Welcome to the Hey Eleanor! Podcast, episode two.
This week, were talking about tattoos. More specifically, tattoo removal.
I know a guy who opted to get AMY tattooed across his arm just a few weeks before Amy broke up with him. I also know a lady who thought, hey… why not just get tattooed wedding bands? Guess how that turned out.
The fact of the matter is, we all know someone (or maybe you are someone) who regrets getting inked. While I don’t have a tattoo, I’ve always heard that getting one removed is actually worse than getting the tattoo in the first place. It allegedly hurts, they scar, it’s expensive and the tattoos never really go away.
This week, I met with laser tattoo removal expert Dusty Nelson about why you don’t have to have that tramp stamp forever. By the end of his interview, you might find yourself armed with the courage to finally say bye to that Chinese character you thought meant peace, but actually translates to old man cheeseburger.
I said Fallen Ink is on Dale Street in St. Paul, but they're really on Selby... just a few blocks down from Dale. D'oh!
Other stuff I talked about this week:
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Molly: Why did you started a tattoo removal company. Did you have a bad tattoo experience?
Dusty: Sure yeah that’s a great question to start off on. I opened Fallen Ink Laser Tattoo Removal because I had a very bad tattoo experience when I was 18-years-old.
Molly: Was it in Mexico?
Dusty: It was in Stillwater [Minnesota]. It was a very spur of the moment tattoo. I went downtown to the tattoo shop, found something on the wall and decided to get tattooed on my chest. It was a really poor quality portrait tattoo and I guess we can just leave it at that.
Molly: Wait a second, you won’t tell me what your tattoo was of?
Dusty: In the laser tattoo removal industry, there’s kind of an unwritten law that we don’t ask people why they're getting a tattoo removed, what a tattoo was or what it means. So I don’t think I’ll tell you what it is.
Molly: So it’s kind of like don’t ask don’t tell? I didn’t know there’s a code.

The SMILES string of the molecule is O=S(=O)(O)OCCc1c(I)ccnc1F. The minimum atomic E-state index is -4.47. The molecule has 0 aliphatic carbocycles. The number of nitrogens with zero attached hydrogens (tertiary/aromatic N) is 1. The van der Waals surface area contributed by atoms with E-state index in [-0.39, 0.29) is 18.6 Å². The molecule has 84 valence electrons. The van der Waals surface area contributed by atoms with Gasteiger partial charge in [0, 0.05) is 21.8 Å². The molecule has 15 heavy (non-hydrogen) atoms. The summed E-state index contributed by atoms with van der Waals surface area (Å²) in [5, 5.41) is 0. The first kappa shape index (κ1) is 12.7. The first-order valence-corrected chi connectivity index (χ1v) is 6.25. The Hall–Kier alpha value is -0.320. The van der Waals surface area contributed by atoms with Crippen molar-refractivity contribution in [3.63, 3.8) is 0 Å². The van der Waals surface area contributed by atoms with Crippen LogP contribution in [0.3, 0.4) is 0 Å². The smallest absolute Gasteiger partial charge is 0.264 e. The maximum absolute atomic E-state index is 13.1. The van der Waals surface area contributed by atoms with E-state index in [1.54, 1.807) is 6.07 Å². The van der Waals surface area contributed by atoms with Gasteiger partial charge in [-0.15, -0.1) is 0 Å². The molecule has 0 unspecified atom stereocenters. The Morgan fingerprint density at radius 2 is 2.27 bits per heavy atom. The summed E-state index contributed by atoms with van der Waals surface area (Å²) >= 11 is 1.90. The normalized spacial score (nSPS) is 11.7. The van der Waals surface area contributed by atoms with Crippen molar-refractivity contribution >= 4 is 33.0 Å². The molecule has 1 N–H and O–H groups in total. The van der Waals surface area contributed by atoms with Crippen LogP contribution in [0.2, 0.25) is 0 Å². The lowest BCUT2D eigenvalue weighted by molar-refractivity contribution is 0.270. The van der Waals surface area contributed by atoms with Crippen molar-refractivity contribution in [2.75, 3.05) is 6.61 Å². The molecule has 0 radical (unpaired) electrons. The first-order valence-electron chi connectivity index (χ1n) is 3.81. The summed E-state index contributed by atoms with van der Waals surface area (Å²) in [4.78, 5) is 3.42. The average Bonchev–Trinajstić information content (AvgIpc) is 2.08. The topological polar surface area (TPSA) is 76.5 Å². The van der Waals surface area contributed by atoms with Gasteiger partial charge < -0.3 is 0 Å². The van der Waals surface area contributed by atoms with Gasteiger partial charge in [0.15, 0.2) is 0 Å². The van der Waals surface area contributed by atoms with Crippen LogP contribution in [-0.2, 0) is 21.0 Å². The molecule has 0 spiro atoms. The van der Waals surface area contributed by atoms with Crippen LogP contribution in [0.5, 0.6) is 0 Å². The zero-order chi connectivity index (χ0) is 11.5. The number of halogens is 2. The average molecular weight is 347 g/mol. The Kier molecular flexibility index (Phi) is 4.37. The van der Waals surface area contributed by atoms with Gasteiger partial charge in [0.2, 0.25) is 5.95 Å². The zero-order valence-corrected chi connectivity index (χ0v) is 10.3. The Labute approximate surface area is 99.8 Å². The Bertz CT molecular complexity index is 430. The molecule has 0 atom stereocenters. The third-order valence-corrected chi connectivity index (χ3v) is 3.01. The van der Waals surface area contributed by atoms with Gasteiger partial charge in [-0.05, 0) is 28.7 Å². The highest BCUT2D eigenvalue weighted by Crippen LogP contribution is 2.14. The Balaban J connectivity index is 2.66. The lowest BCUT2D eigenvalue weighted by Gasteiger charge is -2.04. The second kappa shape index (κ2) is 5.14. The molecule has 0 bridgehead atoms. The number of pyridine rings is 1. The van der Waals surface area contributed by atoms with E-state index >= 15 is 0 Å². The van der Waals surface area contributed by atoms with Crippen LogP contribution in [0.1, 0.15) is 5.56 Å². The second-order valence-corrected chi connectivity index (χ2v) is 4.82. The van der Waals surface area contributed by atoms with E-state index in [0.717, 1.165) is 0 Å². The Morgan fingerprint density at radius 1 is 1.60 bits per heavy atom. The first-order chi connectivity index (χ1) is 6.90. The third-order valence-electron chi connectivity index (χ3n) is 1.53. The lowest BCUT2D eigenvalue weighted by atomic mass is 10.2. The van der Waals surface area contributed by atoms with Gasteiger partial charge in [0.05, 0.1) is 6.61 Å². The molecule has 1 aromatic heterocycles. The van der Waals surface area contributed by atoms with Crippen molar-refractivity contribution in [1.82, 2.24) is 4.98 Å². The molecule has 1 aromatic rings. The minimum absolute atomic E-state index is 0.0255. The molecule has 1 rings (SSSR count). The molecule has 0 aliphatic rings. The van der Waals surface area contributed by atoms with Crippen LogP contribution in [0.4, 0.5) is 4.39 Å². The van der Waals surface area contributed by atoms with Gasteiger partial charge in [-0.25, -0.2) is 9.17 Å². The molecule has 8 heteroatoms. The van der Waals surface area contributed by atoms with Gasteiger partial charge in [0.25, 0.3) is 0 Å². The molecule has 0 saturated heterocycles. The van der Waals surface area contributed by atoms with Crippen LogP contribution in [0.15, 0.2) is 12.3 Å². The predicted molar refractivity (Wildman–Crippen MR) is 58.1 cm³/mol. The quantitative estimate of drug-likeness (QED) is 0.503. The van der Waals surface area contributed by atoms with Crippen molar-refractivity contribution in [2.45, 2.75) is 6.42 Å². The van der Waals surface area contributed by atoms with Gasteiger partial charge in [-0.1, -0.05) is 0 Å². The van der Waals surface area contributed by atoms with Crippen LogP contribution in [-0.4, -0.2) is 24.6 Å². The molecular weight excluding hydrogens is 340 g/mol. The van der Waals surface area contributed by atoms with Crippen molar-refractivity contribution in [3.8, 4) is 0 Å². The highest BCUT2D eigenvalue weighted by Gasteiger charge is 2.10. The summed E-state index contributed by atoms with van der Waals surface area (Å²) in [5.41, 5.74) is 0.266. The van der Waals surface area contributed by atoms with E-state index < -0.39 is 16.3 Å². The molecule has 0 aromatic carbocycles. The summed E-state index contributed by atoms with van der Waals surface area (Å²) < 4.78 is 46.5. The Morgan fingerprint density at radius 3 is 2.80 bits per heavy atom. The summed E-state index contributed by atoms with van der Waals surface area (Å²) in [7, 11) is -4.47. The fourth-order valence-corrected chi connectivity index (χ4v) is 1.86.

Dusty: We don’t ask anyone why they’re getting the tattoo removed in the first place. If they want to indulgent and share with us, we will absolutely listen. But yeah, there’s definitely some unwritten ethics.
Molly: What did you do before you got into the tattoo removal business?
Dusty: Interestingly enough, before I got into this I had a concrete company. We did driveways, patios, countertops, and it was a very successful company. But I always have my eye on tattoo removal. And a good friend of mine in Denver had a clinic and he been on my butt for years about checking it out. I flew down a couple winters and worked side-by-side with him.
Molly: So is that where you’re going you got the 18-year-old tattoo removed?
Dusty: No. So I got the tattoo and I was 18. When I was 20, I started laser treatment to get it removed. I was a student at the University of Minnesota and I actually started getting laser treatments there in 2003… it was a terrible experience. Technology has come along way. I remember going in and the doctor shot me with three syringes of some type of numbing solution, and then he zapped me for 10 seconds. And I was bleeding and I was in a bandage for a week and a half.
Molly: So it’s stories like that when I keep people from being too afraid to go in and get a tattoo removed?
Dusty: Possibly. Technology is come along way. Rarely ever do we break the skin and the healing is very simple. There is zero downtime.
Molly: I'll bet you get to hear all sorts of crazy stories.
Dusty: You get to see all sorts of interesting tattoos. At the end of the day, you get to help people. A lot of people coming here pretty distraught. For some people, it’s emotional roller coaster. Some days I feel more like a psychologist.
Molly: That makes a lot of sense. Because the main reason people get tattoos is because it means something to them at the time.
Dusty: People get tattoos for so many different reasons. And equally we see people getting tattoos removed for just as many reasons. Whether it’s a change in lifestyle, maybe they broke up with their significant other, it’s remainder of a lifestyle they just don’t want to be reminded of anymore. And a lot of times, it’s just change.